by Barry Rubin
President Barack Obama's speech to the UN, September 23, 2010, is revealing on several levels. Indeed, I learned something very important about his foreign policy. But that's at the end.
He began by discussing terrorism as if it is carried out by faceless, doctrineless, causeless mystery men who have no sponsors, ideology, or goals and attack everyone equally.
"Nine years ago, the destruction of the World Trade Center [by whom? BR] signaled a threat that respected no boundary of dignity or decency. Two years ago this month, a financial crisis on Wall Street devastated American families on Main Street. These separate challenges have affected people around the globe."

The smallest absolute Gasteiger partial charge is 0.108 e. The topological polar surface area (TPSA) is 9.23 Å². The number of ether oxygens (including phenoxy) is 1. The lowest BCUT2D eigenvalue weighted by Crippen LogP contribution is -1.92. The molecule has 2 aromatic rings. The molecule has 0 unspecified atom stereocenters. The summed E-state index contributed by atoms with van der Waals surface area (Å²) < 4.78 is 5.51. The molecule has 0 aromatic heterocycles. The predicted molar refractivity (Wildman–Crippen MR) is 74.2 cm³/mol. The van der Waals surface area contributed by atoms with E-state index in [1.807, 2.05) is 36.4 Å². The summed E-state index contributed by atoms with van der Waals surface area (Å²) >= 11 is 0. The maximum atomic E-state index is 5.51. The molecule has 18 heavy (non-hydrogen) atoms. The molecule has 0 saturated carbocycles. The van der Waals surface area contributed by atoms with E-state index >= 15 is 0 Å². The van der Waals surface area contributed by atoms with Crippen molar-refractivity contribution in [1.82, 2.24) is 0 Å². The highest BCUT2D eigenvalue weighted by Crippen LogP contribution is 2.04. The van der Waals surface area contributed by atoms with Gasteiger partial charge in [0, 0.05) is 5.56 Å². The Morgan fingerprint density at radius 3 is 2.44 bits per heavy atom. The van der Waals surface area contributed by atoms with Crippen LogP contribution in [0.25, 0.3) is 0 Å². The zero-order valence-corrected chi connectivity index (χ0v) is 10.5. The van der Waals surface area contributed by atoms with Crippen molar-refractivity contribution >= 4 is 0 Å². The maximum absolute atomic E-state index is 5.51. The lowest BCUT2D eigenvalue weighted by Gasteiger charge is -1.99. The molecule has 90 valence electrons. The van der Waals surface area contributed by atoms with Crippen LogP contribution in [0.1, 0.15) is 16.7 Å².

That could be an important clue: those who attacked the World Trade Center might have been early protesters against the financial crisis.
What has happened since?
"Men, women and children have been murdered by extremists from Casablanca to London; from Jalalabad to Jakarta."
Note that three of the four places listed are in Muslim-majority countries, disguising the fact that most of these attacks were by Islamists trying to kill Westerners, though many were also aimed at Muslims, too. Obama should want to win over governments in Muslim majority countries but he goes a step further, making Muslims as the victims rather than focusing on building a broad international coalition.
For that purpose, Obama should have listed more places. In fact by making the tally include many countries he would have demonstrated the extent of the problem and, more effectively, the need for cooperation in fighting this battle. It would have been especially smart of him to mention Russia, India, and China. These are important powers whose support Obama needs. He might have remembered the Asian victims like Thailand and the Philippines. A mention of Israel would have been decent.